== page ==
A nurse from Katy is suing Customs and Border Protection after the agency took the cash from her last October and never charged her with a crime. Advocates say the case shows just how abusive the practice of civil asset forfeiture can be.
For nearly a decade, Anthonia Nwaorie dreamed of starting a medical clinic in her hometown in Southern Nigeria.
Last October, the 59-year-old nurse was boarding a plane in Houston with medical equipment, supplies, and about $41,000 in cash — which had taken her years to save — when Customs and Border Protection officials stopped her.
“The officer started asking me questions: How much money do you have? How long have you been in the United States?” she remembered. “I felt like a criminal that had just run the red light.”
Nwaorie said she was detained for hours. She missed her flight to Nigeria and the customs officers seized all her money. Lawyers at the Institute for Justice, an Arlington, Virginia-based public interest law firm, say her case demonstrates just how abusive the practice of civil forfeiture — which allows the government to take property that is believed to be tied to a crime — can be.
CBP took the money because Nwaorie, a U.S. citizen since 1994 who lives in Katy, had not declared that she was taking more than $10,000 out of the country — a technical requirement that her lawyers say is not well-publicized or easy to comply with.
But six months after her money was taken, Nwaorie has not been charged with a crime, and federal prosecutors decided not to bother with trying to seize her property through the courts. Yet Customs and Border Protection is still refusing to return the money unless she signs a so-called “hold harmless” agreement, promising never to sue the agency over the incident and agreeing to reimburse the government for “costs incurred in the enforcement of any part of this agreement,” the document says.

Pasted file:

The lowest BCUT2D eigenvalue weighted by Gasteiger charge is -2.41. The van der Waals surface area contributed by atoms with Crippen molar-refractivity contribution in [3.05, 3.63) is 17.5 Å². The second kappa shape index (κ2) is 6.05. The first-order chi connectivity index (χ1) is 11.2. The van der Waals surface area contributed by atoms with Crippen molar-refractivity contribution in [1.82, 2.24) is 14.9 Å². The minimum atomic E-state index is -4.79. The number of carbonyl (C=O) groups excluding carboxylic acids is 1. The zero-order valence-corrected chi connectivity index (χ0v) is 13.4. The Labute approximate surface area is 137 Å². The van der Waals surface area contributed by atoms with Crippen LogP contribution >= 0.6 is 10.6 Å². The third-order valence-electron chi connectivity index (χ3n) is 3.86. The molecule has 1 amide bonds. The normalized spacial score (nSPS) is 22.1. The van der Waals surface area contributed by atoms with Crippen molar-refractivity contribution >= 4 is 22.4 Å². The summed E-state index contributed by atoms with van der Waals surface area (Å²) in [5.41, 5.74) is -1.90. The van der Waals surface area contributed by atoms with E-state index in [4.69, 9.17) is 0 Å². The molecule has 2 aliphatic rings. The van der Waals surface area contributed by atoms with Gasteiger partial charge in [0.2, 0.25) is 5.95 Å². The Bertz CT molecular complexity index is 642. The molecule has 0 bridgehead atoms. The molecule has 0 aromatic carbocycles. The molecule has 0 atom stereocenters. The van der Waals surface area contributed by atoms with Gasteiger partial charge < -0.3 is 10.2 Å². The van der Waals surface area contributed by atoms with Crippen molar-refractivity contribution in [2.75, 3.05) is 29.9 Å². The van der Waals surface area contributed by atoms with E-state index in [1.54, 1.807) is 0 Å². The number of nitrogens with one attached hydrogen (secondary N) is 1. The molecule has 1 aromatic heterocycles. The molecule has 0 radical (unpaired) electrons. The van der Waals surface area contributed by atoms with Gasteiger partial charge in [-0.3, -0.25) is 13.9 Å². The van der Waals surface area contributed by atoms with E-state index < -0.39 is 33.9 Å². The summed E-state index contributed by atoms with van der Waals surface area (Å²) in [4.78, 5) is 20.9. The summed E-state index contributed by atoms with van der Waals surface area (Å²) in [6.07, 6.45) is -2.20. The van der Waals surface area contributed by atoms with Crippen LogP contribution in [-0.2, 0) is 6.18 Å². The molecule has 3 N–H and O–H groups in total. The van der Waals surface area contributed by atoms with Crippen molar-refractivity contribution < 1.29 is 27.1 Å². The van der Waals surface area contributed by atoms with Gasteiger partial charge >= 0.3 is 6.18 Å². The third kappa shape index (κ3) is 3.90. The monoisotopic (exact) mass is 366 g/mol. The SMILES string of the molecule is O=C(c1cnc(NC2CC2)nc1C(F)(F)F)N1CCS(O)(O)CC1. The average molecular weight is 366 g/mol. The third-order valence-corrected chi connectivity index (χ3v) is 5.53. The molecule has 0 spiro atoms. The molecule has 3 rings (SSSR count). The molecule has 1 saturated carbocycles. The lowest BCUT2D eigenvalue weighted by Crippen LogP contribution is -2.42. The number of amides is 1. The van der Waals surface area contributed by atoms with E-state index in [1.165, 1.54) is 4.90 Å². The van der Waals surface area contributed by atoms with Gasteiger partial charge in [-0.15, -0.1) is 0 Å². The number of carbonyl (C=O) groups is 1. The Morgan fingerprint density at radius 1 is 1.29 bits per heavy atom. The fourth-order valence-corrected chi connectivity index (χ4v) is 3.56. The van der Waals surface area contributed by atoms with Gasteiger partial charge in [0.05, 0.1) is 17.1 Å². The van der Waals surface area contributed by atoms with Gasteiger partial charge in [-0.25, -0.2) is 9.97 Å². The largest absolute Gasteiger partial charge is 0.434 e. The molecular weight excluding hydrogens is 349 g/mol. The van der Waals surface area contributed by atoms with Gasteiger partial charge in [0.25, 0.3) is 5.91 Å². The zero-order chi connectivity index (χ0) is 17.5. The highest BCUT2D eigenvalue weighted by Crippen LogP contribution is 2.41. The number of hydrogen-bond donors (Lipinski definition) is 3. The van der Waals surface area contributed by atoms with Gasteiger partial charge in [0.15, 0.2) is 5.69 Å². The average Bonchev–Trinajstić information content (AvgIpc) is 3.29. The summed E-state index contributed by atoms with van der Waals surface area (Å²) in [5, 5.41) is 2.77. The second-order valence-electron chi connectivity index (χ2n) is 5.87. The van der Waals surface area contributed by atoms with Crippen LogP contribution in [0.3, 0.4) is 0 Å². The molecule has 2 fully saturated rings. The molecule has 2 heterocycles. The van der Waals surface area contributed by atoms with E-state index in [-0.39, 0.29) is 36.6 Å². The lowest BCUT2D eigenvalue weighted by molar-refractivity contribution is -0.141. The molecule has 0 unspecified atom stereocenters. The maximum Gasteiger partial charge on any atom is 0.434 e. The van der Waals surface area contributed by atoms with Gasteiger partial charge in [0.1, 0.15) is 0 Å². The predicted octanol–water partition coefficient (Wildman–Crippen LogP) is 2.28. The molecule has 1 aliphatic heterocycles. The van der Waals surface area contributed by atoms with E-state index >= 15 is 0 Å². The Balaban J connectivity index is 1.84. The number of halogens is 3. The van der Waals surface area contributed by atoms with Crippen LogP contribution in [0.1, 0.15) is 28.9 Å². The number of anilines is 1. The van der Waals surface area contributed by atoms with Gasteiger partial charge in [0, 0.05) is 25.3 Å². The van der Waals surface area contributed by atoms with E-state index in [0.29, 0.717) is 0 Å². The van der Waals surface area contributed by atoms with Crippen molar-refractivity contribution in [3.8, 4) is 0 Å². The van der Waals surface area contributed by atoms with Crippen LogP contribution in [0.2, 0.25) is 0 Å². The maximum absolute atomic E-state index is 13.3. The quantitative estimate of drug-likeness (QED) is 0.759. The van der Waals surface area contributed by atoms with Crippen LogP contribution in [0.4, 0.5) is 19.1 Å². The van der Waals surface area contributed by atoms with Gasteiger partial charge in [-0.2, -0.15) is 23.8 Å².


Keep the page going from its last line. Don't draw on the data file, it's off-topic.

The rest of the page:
On Thursday, the Institute for Justice filed a class-action lawsuit against the agency on Nwaorie’s behalf, demanding that CBP return her money without forcing her to sign any written agreement. They’re also asking a federal court in Houston to void all such agreements that might have been signed by others trying to get seized property back.
“We’re representing hundreds or thousands of people all over the country who have had this sort of thing happen to them,” said Dan Alban, one of the attorneys litigating the case. “They were entitled to get their property back … and instead, CBP sent them this letter demanding that they waive all rights to sue and hold [the government] harmless, and if they violate the agreement, pay all the attorney’s fees. And that’s just egregious.”
Customs and Border Protection spokesman Carlos Diaz declined to comment “due to pending litigation.”
The lawsuit comes at a time when more voices across the political spectrum are speaking out against civil forfeiture, especially in Texas. Law enforcement officials say the ability to seize property before charging someone with a crime is crucial for carrying out investigations; critics say it strips people of basic constitutional rights and that it helps police departments and prosecutors pad their budgets.